At least in past years, summer has been a time for the hoofstock staff to assist in the hay production process.

The hoofstock staff has historically assisted with hay production in the summer, and it is a key staple for so many Fossil Rim species with white rhinos leading the way.

“Hay production is usually a key part of the summer,” she said. “This year, June and July were wetter and muddier than usual, which delayed our hay production and some of our other outdoor projects. Also, this year we outsourced the hay hauling, so the hoofstock staff wasn’t working on that. It has given us more time to catch up on other projects, such as cleaning out all the sheds in the pastures.

“During the winter, they are all lined with hay that the animals can snuggle into. There are 20 sheds spanning the four public pastures all with 6-8 inches of hay in them, so it’s a process to clean them out, but it’s important to prevent parasites the following winter. We bring the old hay to our compost area, as we also do with the rhino middens when we clean them.”

There are 20 sheds across the four public pastures that are lined with hay each winter. The hay is then cleaned out each summer to prevent parasites the following winter. Fresh hay will be distributed in the sheds in the fall.

While parasites are a peak concern during the spring, Shea said they have been a bigger issue than usual this summer due to the wetter-than-average weather. There are various ways to combat that, and the hoofstock staff keeps a close eye on “parasite load” by collecting fecal samples that are tested by Veterinary Technician Allyssa Roberts.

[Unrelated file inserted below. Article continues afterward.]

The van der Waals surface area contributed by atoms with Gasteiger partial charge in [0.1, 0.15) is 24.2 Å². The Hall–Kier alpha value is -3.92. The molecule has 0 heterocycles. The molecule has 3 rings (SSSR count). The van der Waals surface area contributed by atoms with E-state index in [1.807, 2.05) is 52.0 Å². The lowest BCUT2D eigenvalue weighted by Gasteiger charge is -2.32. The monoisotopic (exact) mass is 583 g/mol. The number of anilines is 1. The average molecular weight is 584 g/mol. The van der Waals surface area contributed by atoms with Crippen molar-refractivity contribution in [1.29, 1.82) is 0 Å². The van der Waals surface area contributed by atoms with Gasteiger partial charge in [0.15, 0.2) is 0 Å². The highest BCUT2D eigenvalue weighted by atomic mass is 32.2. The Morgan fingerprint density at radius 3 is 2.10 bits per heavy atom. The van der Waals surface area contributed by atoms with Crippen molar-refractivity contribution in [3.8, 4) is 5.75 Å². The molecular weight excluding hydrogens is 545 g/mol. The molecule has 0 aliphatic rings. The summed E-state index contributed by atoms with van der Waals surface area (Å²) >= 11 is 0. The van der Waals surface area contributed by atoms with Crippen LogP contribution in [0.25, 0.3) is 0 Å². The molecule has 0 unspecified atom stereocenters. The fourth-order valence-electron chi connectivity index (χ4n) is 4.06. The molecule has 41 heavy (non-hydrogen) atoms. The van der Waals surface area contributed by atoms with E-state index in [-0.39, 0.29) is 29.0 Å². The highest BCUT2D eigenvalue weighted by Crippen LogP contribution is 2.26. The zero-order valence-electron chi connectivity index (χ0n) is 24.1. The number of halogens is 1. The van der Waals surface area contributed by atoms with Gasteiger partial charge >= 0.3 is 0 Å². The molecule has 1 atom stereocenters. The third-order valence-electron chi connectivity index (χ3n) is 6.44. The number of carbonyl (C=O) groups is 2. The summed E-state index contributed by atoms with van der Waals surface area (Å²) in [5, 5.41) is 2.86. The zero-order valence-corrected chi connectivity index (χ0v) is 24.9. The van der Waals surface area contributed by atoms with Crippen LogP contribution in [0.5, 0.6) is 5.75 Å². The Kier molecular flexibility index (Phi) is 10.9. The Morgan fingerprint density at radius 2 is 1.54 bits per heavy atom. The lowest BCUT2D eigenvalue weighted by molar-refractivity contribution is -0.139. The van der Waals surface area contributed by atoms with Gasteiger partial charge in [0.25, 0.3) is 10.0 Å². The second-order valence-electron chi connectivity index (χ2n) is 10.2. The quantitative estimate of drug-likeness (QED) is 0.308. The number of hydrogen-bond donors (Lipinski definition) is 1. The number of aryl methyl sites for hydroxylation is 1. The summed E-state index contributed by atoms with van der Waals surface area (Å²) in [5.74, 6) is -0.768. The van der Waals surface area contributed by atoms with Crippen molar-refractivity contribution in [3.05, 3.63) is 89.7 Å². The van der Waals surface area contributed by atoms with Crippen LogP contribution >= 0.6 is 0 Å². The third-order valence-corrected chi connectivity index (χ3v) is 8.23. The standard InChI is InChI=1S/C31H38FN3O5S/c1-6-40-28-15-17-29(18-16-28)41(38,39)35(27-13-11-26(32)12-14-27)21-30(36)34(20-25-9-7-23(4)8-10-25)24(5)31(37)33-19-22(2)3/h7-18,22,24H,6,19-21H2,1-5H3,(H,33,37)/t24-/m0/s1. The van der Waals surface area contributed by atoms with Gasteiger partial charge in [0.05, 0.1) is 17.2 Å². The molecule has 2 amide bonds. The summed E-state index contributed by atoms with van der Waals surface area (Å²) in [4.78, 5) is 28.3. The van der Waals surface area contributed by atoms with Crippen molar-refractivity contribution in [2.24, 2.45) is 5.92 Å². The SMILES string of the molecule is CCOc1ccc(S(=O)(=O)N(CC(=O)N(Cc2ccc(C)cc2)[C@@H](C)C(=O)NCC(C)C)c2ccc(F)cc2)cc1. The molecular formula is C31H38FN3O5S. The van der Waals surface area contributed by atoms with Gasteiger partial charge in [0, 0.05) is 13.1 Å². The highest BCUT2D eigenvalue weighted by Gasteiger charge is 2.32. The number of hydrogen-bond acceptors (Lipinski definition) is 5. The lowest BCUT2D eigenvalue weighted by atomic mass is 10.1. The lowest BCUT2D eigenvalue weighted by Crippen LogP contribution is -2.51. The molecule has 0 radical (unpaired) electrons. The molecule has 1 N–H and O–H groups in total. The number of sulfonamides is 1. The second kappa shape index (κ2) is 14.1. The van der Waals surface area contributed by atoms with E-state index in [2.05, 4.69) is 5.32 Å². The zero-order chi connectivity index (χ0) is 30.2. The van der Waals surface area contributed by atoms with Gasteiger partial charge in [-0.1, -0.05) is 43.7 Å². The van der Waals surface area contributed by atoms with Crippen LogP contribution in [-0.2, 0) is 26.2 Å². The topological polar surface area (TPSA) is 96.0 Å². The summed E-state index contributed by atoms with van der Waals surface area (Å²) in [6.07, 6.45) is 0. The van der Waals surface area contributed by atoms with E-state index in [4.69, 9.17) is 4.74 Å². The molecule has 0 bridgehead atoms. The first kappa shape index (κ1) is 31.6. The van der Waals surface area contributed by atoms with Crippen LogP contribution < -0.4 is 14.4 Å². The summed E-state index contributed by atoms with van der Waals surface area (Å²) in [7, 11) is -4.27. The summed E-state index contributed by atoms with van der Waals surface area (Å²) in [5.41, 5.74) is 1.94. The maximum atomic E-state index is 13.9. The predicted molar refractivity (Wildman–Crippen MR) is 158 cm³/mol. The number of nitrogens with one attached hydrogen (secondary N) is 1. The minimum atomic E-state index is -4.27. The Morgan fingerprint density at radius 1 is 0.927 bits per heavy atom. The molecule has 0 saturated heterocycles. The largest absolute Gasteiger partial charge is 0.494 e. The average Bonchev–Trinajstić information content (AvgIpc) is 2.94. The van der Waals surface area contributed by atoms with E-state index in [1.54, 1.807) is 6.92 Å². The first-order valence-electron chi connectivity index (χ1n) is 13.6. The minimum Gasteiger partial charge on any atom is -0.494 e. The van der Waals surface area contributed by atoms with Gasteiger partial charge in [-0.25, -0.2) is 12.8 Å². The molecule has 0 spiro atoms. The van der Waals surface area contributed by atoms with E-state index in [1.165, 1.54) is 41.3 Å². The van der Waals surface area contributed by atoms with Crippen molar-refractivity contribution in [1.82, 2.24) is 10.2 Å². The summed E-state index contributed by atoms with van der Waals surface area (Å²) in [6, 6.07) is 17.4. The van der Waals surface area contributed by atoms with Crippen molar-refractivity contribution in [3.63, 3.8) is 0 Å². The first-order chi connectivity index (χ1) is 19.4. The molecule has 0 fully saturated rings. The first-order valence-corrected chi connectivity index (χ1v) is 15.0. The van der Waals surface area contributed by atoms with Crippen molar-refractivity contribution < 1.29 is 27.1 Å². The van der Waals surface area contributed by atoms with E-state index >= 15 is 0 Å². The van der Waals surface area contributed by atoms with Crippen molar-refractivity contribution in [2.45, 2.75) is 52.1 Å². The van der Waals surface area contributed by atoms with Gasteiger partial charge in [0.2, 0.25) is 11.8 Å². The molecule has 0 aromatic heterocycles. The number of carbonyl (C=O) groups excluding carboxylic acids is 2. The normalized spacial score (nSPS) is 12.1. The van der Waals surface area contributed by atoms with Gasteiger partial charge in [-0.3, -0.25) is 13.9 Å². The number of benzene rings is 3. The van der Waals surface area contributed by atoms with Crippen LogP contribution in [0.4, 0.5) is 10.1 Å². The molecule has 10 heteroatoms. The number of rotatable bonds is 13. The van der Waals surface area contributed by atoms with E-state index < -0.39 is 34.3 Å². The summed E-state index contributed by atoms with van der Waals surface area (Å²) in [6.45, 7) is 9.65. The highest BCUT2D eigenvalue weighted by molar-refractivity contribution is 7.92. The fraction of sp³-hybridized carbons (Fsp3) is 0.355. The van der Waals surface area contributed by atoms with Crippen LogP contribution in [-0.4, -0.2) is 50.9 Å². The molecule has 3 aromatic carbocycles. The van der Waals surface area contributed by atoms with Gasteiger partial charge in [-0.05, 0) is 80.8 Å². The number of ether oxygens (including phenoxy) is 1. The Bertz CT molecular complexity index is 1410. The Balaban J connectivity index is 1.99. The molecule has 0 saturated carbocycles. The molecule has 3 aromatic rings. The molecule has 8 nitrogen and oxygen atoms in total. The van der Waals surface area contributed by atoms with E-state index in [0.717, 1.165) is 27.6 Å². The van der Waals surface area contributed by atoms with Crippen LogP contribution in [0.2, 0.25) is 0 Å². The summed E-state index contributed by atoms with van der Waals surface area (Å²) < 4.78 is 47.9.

On the other hand, if a summer is particularly dry, it can become essential to place water troughs out in the pastures in case the ponds, or “tanks,” get too low or dry up altogether.

In the summer when drinking water levels can get very low in the ponds, water troughs are made available as needed. This water trough serves the animals of the Main Pasture.

Besides all the work they have to do for the animals, the hoofstock staff also needs to assist the security staff at times.

“Summer is particularly busy with guests, especially in terms of weekend traffic management,” Shea said. “It requires more time to make sure everyone is following the rules, which reduces the time available to work with the animals.”

Repairing fences as needed is an important summer activity. Intense spring winds may have knocked down trees that fell in the vicinity of fencing.


As the weather begins to cool, guest activity in the park is often reduced to some degree.

“Since school starts later in the summer, guest traffic is usually lower in the fall and we’re able to get more animal projects done,” Shea said. “There is always work to be done; it’s just a matter of your priority list.”

She discussed some of the projects that tend to get completed during autumn.

“Fall is usually about finishing up things we were trying to get done in the summer, but also about preparing for the winter,” she said. “We start lining sheds with hay as soon as temperatures begin to drop in October and generally make sure all sheds and barns are in good shape. The freezer flaps need to go up on the rhino barn in order to keep as much warm air in as possible. The giraffe barn will start to be used regularly, so any repair project needs to have been done in previous months.”